Posted by: patwogan | November 11, 2008

Fashionista

The title of this post is somewhat misleading.  My mother was my stylist when I was growing up and sewed my clothes with loving and I think somewhat skillful hands.  I remember a pink princess style dress which had little glass buttons shaped like Scottie dogs.  I think the reason I remember it so well was that it was one of my favorites and something bad happened to it.

I was a little bit sickly when I was four or five years old and the doctor had said I needed to take cod liver oil.  I really don’t know what that was supposed to do for me, but I remember it was nasty.  All medicine at that time was nasty, I think.  Anyway, because it was so nasty, my loving mother found cod liver oil capsules.  They were cod liver oil covered in a gelatin covering.  It made them more palatable, but it also made them kind of fun to squeeze and play with.  I was playing with my cod liver oil capsule one morning as we were getting ready to go to church.  My father told me that if I broke it, it would smell bad and I would have to wear the pink dress to church anyway.  Well, I broke it all over the front of my pink dress and yes, I had to wear it to church anyway.  I was quite smelly and messy looking, but I supposed I learned a lesson.  I did learn that the stains from cod liver oil do not come out.  No Oxy-clean then.  So my cute little pink dress was ruined.

Another dress my mother made for me that was memorable was my Easter dress the year my baby brother was born.  I had described the dress I wanted by telling Mother it had ruffles that stood out.  She made me a beautiful lavender organdy dress with four or five tiers of ruffles, but they didn’t stick out.  What I know now is that I wanted was a tutu.  It was a very pretty dress but I was disappointed.  I didn’t let my Mother know it, though.  Or I don’t think I let my Mother know it.  Now that I am a Mother, I know that disappointment shows on the face of a six year old even if they don’t mean it to show.  I hope Mother’s feelings weren’t hurt by my disappointment.

During the war, there was a shortage of material, I think.  Anyway, cattle feed came in printed sacks and three sacks were enough to make a dress.  Mom and I would go to the feed store to pick out the sacks as there were lots of different prints.  I remember one dress in particular that she made me from feed sacks.  It had small red roses on it and was very pretty. I think there is a picture of Grandma Hudiburg and me taken when I was wearing that dress.  It was fun to go pick out the sacks for new dresses.  You had to be careful though for once in a while a mouse or rat had chewed a hole in the sack and that ruined it for making dresses.   Some of my friends had panties made of the same material of their dresses, but I always wore store bought panties of rayon material.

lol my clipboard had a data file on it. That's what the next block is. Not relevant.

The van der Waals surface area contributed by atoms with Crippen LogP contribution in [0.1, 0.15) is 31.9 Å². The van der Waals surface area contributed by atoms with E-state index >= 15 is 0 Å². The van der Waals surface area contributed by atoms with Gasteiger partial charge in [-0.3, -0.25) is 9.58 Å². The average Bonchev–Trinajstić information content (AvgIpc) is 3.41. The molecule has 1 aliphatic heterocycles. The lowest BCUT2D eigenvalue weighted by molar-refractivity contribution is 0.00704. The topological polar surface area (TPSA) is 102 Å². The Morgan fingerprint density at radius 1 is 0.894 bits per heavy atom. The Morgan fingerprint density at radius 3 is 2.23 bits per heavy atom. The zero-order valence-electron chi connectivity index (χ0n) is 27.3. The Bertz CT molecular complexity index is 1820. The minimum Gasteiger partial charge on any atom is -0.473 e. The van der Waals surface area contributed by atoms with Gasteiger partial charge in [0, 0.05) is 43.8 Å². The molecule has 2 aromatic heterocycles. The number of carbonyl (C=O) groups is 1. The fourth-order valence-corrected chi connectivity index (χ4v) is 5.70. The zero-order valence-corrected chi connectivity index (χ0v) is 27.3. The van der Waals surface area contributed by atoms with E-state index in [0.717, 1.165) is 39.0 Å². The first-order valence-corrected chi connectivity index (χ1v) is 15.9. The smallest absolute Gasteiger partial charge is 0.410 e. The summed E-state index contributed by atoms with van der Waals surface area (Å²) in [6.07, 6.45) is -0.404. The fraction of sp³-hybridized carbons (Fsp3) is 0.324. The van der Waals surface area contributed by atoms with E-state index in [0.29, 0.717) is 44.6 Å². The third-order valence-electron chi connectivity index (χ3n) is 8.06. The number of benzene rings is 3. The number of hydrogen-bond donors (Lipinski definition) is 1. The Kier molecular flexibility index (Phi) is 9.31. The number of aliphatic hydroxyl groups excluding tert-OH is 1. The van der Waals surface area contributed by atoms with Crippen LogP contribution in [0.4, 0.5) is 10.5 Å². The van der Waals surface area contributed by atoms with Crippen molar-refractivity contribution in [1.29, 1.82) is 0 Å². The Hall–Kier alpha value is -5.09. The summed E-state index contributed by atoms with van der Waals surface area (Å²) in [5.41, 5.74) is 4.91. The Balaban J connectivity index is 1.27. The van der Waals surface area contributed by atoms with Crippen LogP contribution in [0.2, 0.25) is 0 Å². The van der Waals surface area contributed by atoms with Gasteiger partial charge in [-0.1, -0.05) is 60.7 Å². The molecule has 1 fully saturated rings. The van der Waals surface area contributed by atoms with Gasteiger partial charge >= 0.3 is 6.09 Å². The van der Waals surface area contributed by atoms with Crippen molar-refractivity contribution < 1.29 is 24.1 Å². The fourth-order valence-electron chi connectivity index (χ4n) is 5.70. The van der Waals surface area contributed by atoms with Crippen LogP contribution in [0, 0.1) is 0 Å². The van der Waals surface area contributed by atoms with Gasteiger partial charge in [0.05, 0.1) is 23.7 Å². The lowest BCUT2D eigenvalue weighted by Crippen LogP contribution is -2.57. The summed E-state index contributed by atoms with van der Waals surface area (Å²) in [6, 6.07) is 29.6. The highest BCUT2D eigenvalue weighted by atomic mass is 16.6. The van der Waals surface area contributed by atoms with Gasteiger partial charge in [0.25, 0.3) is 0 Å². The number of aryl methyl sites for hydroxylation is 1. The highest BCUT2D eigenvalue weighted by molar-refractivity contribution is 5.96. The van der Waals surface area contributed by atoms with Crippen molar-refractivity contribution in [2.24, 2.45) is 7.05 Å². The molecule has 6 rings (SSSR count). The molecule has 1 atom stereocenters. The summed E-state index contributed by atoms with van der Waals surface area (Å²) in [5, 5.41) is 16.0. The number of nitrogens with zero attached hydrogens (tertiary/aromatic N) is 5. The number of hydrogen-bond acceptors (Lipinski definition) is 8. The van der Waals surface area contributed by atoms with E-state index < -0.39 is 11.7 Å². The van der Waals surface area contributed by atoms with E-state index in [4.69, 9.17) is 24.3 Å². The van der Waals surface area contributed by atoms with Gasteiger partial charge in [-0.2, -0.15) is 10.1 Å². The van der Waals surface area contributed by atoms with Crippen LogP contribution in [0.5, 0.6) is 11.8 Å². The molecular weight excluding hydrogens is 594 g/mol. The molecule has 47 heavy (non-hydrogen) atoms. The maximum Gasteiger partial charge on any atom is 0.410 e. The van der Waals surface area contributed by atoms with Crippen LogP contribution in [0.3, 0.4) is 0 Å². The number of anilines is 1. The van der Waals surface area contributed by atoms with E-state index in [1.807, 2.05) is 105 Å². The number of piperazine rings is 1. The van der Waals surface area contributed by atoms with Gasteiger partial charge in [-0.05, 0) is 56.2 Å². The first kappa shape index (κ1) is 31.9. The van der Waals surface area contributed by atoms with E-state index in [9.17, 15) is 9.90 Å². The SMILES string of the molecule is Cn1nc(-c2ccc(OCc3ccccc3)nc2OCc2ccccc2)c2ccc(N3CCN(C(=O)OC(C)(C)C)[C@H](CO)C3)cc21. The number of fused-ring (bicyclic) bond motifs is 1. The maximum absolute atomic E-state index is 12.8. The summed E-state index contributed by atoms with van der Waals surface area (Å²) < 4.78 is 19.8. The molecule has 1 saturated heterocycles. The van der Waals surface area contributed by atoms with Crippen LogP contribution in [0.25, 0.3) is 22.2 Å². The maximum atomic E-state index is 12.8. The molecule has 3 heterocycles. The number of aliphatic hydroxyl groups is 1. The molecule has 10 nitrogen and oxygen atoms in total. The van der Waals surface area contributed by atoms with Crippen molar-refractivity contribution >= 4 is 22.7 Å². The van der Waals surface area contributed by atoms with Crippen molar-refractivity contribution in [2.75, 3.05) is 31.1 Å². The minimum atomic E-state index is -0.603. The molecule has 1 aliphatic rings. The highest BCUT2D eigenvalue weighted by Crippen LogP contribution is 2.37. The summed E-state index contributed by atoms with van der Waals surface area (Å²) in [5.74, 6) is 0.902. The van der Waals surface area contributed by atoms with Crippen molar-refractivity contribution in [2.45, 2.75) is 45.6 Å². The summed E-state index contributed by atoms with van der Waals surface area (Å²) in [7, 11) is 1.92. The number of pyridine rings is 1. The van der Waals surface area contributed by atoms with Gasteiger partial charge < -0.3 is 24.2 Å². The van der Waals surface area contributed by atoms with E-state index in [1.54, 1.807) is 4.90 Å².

When dresses wore out, they were cut apart for quilt pieces.  It was always fun to look for your favorite dresses in the quilts.  Quilts were never made from new material, it was always worn out dresses or shirts.  People were much more frugal then than now as they had to be.  Rugs were also made from strips of material from worn out clothes either crocheted or braided.  I don’t think anything was wasted.  Grandma’s button box was always something fun to go through as it contained buttons cut off of worn out clothes which were recycled and used on the new things.  I think people lived without leaving a big carbon footprint before a “Green Lifestyle” was ever thought of.  

The more things change, the more they remain the same, I guess.

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Responses

  1. Interesting, I would never imagine that Grandpa Hudiburg was in a position his family used feed sacks for clothing. Thanks for that information.

  2. Can you imagine Grandma’s disappointment when you ruined that dress she made? Of course, I’m sure she didn’t show you her disappointment either!
    Undies out of feed sacks sounds very uncomfortable… or is it not the feed sack material I’m thinking of? Like gunny sacks?

  3. I, again, loved your story. When I am out and about digging in flea markets and antique stores, I always love finding a quilt made with feed sack fabric. I love them. They must have been made from the clothes made from the sacks, not the sacks themselves. I had always assumed the feed sacks were the original source for the quilts. Use and reuse. I love it.


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